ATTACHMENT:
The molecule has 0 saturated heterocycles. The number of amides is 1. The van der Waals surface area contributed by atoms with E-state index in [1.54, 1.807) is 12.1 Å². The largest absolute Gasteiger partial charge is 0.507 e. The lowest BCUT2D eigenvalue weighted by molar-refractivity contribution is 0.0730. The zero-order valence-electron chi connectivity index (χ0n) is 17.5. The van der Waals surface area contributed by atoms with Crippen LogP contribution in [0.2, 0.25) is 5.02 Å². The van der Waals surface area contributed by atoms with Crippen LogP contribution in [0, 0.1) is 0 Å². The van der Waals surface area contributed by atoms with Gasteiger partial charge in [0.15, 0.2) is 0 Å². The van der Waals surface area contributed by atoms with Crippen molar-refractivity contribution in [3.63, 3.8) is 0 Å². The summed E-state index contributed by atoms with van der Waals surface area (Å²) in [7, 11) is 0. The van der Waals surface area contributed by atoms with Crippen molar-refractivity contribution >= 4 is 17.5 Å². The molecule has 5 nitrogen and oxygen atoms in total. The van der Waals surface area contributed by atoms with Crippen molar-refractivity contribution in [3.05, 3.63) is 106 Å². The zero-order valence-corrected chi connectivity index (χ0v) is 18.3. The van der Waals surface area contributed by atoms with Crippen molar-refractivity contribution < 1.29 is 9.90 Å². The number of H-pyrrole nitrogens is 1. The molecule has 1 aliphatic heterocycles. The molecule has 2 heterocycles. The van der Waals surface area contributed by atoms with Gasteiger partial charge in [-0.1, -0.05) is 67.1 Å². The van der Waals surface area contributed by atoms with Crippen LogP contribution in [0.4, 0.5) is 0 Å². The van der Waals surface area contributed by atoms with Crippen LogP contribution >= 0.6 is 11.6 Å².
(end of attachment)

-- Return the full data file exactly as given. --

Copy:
The molecule has 0 saturated heterocycles. The number of amides is 1. The van der Waals surface area contributed by atoms with E-state index in [1.54, 1.807) is 12.1 Å². The largest absolute Gasteiger partial charge is 0.507 e. The lowest BCUT2D eigenvalue weighted by molar-refractivity contribution is 0.0730. The zero-order valence-electron chi connectivity index (χ0n) is 17.5. The van der Waals surface area contributed by atoms with Crippen LogP contribution in [0.2, 0.25) is 5.02 Å². The van der Waals surface area contributed by atoms with Crippen LogP contribution in [0, 0.1) is 0 Å². The van der Waals surface area contributed by atoms with Gasteiger partial charge in [0.15, 0.2) is 0 Å². The van der Waals surface area contributed by atoms with Crippen molar-refractivity contribution in [3.63, 3.8) is 0 Å². The summed E-state index contributed by atoms with van der Waals surface area (Å²) in [7, 11) is 0. The van der Waals surface area contributed by atoms with Crippen molar-refractivity contribution >= 4 is 17.5 Å². The molecule has 5 nitrogen and oxygen atoms in total. The van der Waals surface area contributed by atoms with Crippen molar-refractivity contribution in [3.05, 3.63) is 106 Å². The zero-order valence-corrected chi connectivity index (χ0v) is 18.3. The van der Waals surface area contributed by atoms with Crippen molar-refractivity contribution < 1.29 is 9.90 Å². The number of H-pyrrole nitrogens is 1. The molecule has 1 aliphatic heterocycles. The molecule has 2 heterocycles. The van der Waals surface area contributed by atoms with Gasteiger partial charge in [-0.1, -0.05) is 67.1 Å². The van der Waals surface area contributed by atoms with Crippen LogP contribution in [0.4, 0.5) is 0 Å². The van der Waals surface area contributed by atoms with Crippen LogP contribution >= 0.6 is 11.6 Å².